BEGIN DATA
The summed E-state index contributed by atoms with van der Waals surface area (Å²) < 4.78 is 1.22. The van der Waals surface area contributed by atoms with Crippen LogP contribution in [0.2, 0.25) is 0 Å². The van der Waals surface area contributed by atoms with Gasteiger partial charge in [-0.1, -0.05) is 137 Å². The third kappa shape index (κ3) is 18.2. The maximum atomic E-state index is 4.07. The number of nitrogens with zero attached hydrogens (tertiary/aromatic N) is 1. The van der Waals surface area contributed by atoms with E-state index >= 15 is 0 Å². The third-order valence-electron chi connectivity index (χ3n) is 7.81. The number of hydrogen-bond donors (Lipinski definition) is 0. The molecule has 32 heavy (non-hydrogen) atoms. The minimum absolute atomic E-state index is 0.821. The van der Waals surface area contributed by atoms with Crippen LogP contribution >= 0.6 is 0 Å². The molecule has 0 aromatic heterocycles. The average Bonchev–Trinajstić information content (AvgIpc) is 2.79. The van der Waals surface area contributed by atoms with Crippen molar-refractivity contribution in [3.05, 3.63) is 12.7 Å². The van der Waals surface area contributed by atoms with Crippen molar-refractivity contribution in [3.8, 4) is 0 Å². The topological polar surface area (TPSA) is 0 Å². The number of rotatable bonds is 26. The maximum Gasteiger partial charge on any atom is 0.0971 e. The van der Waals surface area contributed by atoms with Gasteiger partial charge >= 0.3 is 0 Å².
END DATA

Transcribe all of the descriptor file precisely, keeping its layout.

The summed E-state index contributed by atoms with van der Waals surface area (Å²) < 4.78 is 1.22. The van der Waals surface area contributed by atoms with Crippen LogP contribution in [0.2, 0.25) is 0 Å². The van der Waals surface area contributed by atoms with Gasteiger partial charge in [-0.1, -0.05) is 137 Å². The third kappa shape index (κ3) is 18.2. The maximum atomic E-state index is 4.07. The number of nitrogens with zero attached hydrogens (tertiary/aromatic N) is 1. The van der Waals surface area contributed by atoms with E-state index >= 15 is 0 Å². The third-order valence-electron chi connectivity index (χ3n) is 7.81. The number of hydrogen-bond donors (Lipinski definition) is 0. The molecule has 32 heavy (non-hydrogen) atoms. The minimum absolute atomic E-state index is 0.821. The van der Waals surface area contributed by atoms with Crippen LogP contribution >= 0.6 is 0 Å². The molecule has 0 aromatic heterocycles. The average Bonchev–Trinajstić information content (AvgIpc) is 2.79. The van der Waals surface area contributed by atoms with Crippen molar-refractivity contribution in [3.05, 3.63) is 12.7 Å². The van der Waals surface area contributed by atoms with Crippen molar-refractivity contribution in [3.8, 4) is 0 Å². The topological polar surface area (TPSA) is 0 Å². The number of rotatable bonds is 26. The maximum Gasteiger partial charge on any atom is 0.0971 e. The van der Waals surface area contributed by atoms with Gasteiger partial charge >= 0.3 is 0 Å².